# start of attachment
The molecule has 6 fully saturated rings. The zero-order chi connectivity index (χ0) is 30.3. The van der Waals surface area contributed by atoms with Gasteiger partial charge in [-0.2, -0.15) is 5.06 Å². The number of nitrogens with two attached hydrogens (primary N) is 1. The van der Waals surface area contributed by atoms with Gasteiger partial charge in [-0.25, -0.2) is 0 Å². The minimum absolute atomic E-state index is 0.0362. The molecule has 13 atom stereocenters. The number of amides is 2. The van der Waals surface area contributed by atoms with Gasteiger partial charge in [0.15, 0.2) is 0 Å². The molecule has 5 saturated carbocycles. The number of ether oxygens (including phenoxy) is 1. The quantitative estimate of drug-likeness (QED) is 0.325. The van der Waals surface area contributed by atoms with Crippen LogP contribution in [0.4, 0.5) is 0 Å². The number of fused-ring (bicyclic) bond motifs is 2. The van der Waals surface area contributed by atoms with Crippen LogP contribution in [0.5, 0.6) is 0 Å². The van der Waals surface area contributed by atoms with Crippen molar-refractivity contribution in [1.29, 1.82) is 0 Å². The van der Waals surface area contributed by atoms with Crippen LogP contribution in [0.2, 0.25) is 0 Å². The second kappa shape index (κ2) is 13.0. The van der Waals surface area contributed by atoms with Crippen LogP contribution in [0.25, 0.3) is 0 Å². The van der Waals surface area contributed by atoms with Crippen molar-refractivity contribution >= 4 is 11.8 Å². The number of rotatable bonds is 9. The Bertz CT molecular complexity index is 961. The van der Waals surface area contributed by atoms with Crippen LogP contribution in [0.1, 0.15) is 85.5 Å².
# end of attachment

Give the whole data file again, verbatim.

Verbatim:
The molecule has 6 fully saturated rings. The zero-order chi connectivity index (χ0) is 30.3. The van der Waals surface area contributed by atoms with Gasteiger partial charge in [-0.2, -0.15) is 5.06 Å². The number of nitrogens with two attached hydrogens (primary N) is 1. The van der Waals surface area contributed by atoms with Gasteiger partial charge in [-0.25, -0.2) is 0 Å². The minimum absolute atomic E-state index is 0.0362. The molecule has 13 atom stereocenters. The number of amides is 2. The van der Waals surface area contributed by atoms with Gasteiger partial charge in [0.15, 0.2) is 0 Å². The molecule has 5 saturated carbocycles. The number of ether oxygens (including phenoxy) is 1. The quantitative estimate of drug-likeness (QED) is 0.325. The van der Waals surface area contributed by atoms with Crippen LogP contribution in [0.4, 0.5) is 0 Å². The number of fused-ring (bicyclic) bond motifs is 2. The van der Waals surface area contributed by atoms with Crippen LogP contribution in [0.5, 0.6) is 0 Å². The van der Waals surface area contributed by atoms with Crippen molar-refractivity contribution in [1.29, 1.82) is 0 Å². The van der Waals surface area contributed by atoms with Crippen LogP contribution in [0.2, 0.25) is 0 Å². The second kappa shape index (κ2) is 13.0. The van der Waals surface area contributed by atoms with Crippen LogP contribution in [0.25, 0.3) is 0 Å². The van der Waals surface area contributed by atoms with Crippen molar-refractivity contribution >= 4 is 11.8 Å². The number of rotatable bonds is 9. The Bertz CT molecular complexity index is 961. The van der Waals surface area contributed by atoms with Crippen LogP contribution in [0.1, 0.15) is 85.5 Å².